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Relations of Parenting and Temperament to Chinese Children’s Experience of Negative Life Events, Coping Efficacy, and Externalizing Problems

Authors


  • This article is adapted from a doctoral dissertation by the first author submitted to the Division of Graduate Studies of Arizona State University. This research was supported by an American Psychological Association Dissertation Award and an Arizona State University Graduate and Professional Student Association Research Grant Award to Qing Zhou, and a grant from the National Institute of Mental Health to Nancy Eisenberg. The authors wish to thank all the children, parents, and teachers who participated or contributed to this project. We thank Irwin Sandler for his helpful suggestions on this project and the graduate students at Beijing Normal University who assisted in the study.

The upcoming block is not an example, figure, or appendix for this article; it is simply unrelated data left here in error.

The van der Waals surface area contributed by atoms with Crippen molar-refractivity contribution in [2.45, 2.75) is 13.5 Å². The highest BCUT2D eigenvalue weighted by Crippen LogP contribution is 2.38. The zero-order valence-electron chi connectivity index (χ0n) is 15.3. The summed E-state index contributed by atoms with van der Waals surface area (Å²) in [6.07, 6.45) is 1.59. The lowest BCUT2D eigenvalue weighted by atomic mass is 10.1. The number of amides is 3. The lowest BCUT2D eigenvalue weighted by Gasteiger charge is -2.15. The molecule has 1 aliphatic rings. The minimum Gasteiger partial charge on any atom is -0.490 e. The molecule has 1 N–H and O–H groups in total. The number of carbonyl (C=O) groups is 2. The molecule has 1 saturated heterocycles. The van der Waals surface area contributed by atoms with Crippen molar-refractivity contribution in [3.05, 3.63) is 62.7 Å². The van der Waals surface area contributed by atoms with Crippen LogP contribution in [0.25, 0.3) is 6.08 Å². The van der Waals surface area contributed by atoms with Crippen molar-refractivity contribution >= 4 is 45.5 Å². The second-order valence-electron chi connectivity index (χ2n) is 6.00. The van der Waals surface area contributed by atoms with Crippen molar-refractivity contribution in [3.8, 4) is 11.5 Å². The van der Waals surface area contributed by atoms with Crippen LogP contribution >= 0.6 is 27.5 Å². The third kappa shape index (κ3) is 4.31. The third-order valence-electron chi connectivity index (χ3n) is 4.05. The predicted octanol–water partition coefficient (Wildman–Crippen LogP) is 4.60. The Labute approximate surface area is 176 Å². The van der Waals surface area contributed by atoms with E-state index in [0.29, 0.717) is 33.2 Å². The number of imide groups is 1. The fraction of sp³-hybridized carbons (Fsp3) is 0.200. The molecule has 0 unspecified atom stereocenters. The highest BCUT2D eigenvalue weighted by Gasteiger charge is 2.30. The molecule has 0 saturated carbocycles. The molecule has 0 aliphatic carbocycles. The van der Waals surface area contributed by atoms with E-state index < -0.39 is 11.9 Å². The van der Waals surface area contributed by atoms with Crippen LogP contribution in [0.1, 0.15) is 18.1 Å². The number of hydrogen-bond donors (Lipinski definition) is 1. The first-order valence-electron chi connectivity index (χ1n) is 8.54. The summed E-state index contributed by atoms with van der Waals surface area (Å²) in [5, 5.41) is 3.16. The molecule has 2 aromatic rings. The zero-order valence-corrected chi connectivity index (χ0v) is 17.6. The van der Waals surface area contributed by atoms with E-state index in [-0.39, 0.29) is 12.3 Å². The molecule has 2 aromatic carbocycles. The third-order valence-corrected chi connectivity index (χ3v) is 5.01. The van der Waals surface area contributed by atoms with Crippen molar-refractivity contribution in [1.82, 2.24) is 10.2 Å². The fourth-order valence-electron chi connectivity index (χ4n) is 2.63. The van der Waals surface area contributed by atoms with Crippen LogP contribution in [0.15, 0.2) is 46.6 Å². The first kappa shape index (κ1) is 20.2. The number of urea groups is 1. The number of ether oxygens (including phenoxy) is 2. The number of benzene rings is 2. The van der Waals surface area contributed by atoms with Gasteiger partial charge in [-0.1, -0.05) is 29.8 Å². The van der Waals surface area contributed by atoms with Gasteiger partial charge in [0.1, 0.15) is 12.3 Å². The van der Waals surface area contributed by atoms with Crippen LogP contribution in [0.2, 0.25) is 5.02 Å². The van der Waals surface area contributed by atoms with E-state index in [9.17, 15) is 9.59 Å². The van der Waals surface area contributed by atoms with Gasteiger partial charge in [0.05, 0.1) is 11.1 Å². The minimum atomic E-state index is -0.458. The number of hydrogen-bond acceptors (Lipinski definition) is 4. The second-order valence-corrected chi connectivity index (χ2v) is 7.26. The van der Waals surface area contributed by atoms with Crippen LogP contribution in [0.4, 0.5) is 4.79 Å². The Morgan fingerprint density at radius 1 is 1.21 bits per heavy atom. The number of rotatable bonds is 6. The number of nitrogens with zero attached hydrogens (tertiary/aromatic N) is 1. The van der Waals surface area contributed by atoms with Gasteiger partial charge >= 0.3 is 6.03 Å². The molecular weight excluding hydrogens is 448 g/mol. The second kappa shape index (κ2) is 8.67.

concerning this article should be addressed to Qing Zhou, Department of Psychology, University of California, 3210 Tolman Hall #1650, Berkeley, CA 94720-1650. Electronic mail may be sent to qingzhou@berkeley.edu.

Abstract

The relations of parenting and temperament (effortful control and anger/frustration) to children’s externalizing problems were examined in a 3.8-year longitudinal study of 425 native Chinese children (6–9 years) from Beijing. Children’s experience of negative life events and coping efficacy were examined as mediators in the parenting- and temperament-externalizing relations. Parents reported on their own parenting. Parents and teachers rated temperament. Children reported on negative life events and coping efficacy. Parents, teachers, children, or peers rated children’s externalizing problems. Authoritative and authoritarian parenting and anger/frustration uniquely predicted externalizing problems. The relation between authoritarian parenting and externalizing was mediated by children’s coping efficacy and negative school events. The results suggest there is some cross-cultural universality in the developmental pathways for externalizing problems.

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